Archive for Golf Mind

In this fourth blog post in the series on practice, I’ll be talking about Best Mental Practice for Better Golf, a favourite subject of mine – for obvious reasons.

Mental Practice

Research shows that the act of “Imagining” yourself doing something fires up the identical parts of the brain that would be activated if you were actually doing it. So if you’re imagining yourself playing golf, the neurons you’re using in your brain are the very same ones that you’re using when you’re physically playing the game. Indeed, some of the actual muscles involved in playing a real shot are activated and make the same movements at a barely noticeable level. You really do “physically” practice your swing when you imagine hitting the ball and you have no reason to hit a bad shot when you’re practicing and playing in your imagination. …
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I wouldn’t be at all surprised if by now you’ve noticed that self-hypnosis is a key part of my overall approach to golf mind improvement. In fact, many of the golf psychology techniques that I talk about in my articles start off with the words “If you’re familiar with a quick technique for taking yourself into self-hypnosis, then use it now.”

So today, I’m pleased to announce a new, improved and, very important this, free 12-minute MP3 audio version of a simple technique for taking yourself into a safe, light and relaxing trance. Using it will help you in getting the most out of the golf psychology ideas included in my other articles, newsletters and posts. You can also use this technique to calm and relax yourself at times of stress and anxiety, like taking an exam, meeting the boss, first-tee nerves or standing over an important shot on the golf course.

You can learn how to use the Finger Breathing self-hypnosis and relaxation technique by regularly following the “Seven Steps to Learning Finger Breathing” outlined on my ezine website. That page also includes download instructions for new and improved Finger Breathing MP3 recording.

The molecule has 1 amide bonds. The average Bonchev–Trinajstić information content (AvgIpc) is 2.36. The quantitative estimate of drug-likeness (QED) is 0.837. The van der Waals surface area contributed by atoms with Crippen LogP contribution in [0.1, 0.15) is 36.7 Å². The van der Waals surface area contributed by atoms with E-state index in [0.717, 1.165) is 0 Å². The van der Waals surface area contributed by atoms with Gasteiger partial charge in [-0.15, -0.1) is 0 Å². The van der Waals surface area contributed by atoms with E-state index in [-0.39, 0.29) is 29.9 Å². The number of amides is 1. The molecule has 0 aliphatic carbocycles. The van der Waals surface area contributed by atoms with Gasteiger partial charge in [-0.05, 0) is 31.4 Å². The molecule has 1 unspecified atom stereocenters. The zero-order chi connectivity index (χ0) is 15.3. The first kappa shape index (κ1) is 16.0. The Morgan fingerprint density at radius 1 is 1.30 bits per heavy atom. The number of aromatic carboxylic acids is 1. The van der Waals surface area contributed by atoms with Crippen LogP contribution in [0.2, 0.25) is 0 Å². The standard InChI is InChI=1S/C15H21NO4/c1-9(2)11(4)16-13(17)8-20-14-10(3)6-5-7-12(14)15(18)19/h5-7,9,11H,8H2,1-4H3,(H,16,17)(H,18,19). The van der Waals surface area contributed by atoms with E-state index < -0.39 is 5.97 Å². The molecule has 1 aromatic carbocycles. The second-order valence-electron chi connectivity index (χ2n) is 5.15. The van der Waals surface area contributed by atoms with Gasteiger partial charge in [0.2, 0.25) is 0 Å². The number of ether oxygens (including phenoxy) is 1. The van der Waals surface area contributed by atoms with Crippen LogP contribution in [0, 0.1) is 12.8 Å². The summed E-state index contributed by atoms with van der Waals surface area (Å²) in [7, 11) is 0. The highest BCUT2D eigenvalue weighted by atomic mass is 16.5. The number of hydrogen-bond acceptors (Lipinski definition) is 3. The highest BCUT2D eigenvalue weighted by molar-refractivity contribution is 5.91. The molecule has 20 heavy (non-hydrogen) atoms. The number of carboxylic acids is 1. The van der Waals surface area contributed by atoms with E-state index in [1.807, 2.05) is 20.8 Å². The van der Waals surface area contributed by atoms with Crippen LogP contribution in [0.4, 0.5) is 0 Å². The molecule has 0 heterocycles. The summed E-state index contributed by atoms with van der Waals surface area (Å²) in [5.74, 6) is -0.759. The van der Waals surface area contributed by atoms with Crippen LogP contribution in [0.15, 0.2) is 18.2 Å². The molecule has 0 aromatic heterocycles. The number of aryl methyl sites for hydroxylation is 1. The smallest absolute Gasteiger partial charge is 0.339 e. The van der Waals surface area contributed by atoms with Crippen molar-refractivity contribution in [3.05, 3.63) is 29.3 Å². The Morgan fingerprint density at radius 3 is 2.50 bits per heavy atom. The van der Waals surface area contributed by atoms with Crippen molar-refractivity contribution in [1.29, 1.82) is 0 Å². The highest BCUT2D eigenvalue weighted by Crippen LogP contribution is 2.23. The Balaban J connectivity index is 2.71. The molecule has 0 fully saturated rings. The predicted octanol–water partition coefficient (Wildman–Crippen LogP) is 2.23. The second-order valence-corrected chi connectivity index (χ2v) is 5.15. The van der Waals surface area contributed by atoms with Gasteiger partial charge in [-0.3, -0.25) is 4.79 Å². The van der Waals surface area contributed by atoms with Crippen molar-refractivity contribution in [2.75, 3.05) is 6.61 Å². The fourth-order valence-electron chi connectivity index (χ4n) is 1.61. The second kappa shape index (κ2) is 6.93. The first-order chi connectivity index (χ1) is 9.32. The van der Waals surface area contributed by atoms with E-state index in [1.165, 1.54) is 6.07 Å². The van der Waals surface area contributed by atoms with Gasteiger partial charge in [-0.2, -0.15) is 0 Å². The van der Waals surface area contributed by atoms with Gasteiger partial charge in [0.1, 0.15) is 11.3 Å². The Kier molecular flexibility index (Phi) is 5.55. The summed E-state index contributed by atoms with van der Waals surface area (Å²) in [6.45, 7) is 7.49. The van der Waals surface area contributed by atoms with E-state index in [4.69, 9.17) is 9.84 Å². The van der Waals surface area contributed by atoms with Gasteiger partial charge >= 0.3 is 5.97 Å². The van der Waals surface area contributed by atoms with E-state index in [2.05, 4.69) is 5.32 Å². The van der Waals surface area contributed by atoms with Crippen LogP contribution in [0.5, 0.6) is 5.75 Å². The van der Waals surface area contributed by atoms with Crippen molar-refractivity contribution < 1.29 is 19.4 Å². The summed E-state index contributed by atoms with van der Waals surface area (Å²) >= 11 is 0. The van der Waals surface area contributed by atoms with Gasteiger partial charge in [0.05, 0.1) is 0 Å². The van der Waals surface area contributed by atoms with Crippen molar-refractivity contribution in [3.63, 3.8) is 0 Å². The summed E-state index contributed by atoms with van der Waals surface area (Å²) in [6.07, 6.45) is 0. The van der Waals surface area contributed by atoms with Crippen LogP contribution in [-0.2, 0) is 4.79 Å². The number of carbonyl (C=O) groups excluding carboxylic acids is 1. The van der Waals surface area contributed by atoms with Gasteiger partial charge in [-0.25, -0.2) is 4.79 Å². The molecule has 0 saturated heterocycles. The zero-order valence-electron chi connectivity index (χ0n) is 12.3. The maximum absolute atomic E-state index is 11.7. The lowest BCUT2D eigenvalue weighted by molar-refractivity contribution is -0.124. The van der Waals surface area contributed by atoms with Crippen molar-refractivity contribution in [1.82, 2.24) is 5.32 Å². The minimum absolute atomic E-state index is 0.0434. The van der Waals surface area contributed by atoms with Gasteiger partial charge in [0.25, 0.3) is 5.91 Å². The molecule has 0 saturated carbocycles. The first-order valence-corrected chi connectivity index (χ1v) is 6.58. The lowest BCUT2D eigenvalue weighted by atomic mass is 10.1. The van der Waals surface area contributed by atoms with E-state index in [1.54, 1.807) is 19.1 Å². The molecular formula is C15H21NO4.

As you’ll soon realise, this “Finger Breathing” technique does require a bit of imagination, but you must already be pretty imaginative if you’re looking to use golf psychology to improve your golf!

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We naturally expect the words we read to be the words that are written on the paper or screen we are looking at. We expect the same when we try to read a green when we’re playing golf. However, we are much more likely to be deceived by the green than by the written word, however difficult either is to read.

So let’s have a look at an example. Quickly read the next sentence and see what you think it says.

Now raed tihs snectene aagin slwoly to see waht it auctlay syas hree in balck and wihte. I ssucept taht it may be vrey dfreneift.

If that one’s a bit too easy for you, have a go at this next one. It’s one of my favourite quotes from my golfing idol …
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Have you ever had one of those days when you played better golf than normal, despite having your mind clearly focussed somewhere other than golf. Maybe it’s when there’s something exciting or absorbing going on in your life that has nothing to do with golf. At the other extreme, it could be a time when you’re feeling ill or worried about yourself. I’m sure you’ve heard the expression, “beware the sick golfer” and that’s what was said about Y E Yang when he shot a 7-under par 65 on the Friday of the Chevron World Challenge. Afterwards, he related the experience to what happened at qualifying school in 2008 when “I had a huge headache because I was under a lot of mental stress.” This time, he went on, “I still have a headache, but it’s more because of illness, not because of any pressure or stress.” Another good example was Tiger Woods winning the 2008 US Open despite the obvious pain from his knee.